Going to the doctor

Going to the doctor

This article will explain a bit more about going to the doctor in France.

We’ll cover the ways : 

  • To book an appointment
  • To get reimbursed

We won’t cover : 

  • The ways to handle emergencies (There are specific services in french hospitals – Les Urgences)

Which one to choose ?

Parcours de soin and médecin traitant ?

Before going to the doctor in France, there are two concepts that you need to know : 

  • Parcours de soin (health pathway) : a couple of steps to follow in order to not have a huge medical bill
  • Médecin traitant (your assigned GP) : a practitioner that you chose and you’ll always see as your GP.

Parcours de soin – What is it ?

You may have heard that France has a generous health care system, and it’s true. Most french people don’t realise it and won’t stop complaining about “La Sécu”, the social security. This generosity implies that a lot of money is spent in our social system (around 700 billions € a year).

In order to regulate the spendings, a system of “Parcours de soin” (health pathway) has been implemented.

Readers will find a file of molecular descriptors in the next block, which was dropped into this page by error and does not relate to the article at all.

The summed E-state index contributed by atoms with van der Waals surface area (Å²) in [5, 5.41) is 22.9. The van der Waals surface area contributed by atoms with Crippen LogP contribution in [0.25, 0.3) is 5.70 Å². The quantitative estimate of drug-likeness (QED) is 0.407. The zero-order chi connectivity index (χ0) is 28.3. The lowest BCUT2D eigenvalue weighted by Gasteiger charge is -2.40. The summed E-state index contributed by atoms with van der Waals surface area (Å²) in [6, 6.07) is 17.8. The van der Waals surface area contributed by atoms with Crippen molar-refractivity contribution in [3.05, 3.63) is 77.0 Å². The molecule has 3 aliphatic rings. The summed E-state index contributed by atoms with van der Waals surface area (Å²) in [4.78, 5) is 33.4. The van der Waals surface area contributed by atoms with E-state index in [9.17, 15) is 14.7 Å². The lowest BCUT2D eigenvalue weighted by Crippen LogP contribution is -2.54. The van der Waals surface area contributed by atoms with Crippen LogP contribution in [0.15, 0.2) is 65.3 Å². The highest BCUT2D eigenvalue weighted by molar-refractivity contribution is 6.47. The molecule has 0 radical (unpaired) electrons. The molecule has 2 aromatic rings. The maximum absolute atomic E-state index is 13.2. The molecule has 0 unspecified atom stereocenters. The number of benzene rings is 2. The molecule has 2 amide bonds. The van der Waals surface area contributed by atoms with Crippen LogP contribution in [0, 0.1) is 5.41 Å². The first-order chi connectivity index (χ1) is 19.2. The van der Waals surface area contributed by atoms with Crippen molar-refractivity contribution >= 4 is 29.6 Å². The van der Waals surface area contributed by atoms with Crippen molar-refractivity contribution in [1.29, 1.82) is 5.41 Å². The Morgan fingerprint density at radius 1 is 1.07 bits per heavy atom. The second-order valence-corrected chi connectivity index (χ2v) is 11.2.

Parcours de soin – What does it entail ?

It’s very simple. It means you have to see a GP before going to a specialist. If you’re not referred to a specialist by a GP, the fees may be topped up.

When I say a specialist, I cover all the doctors that you hope to never see in your life (gastroenterologists, …).

Dentists and ophthalmologists are not specialists, you can go and see them as you please.

Does any doctor work as a reference ?

Theoretically no. In order to go and see a specialist, you should first make a stop at your “médecin traitant”. 

But it is not frowned upon to see any GP to get the reference, even if he is not your own.

What is a médecin traitant ?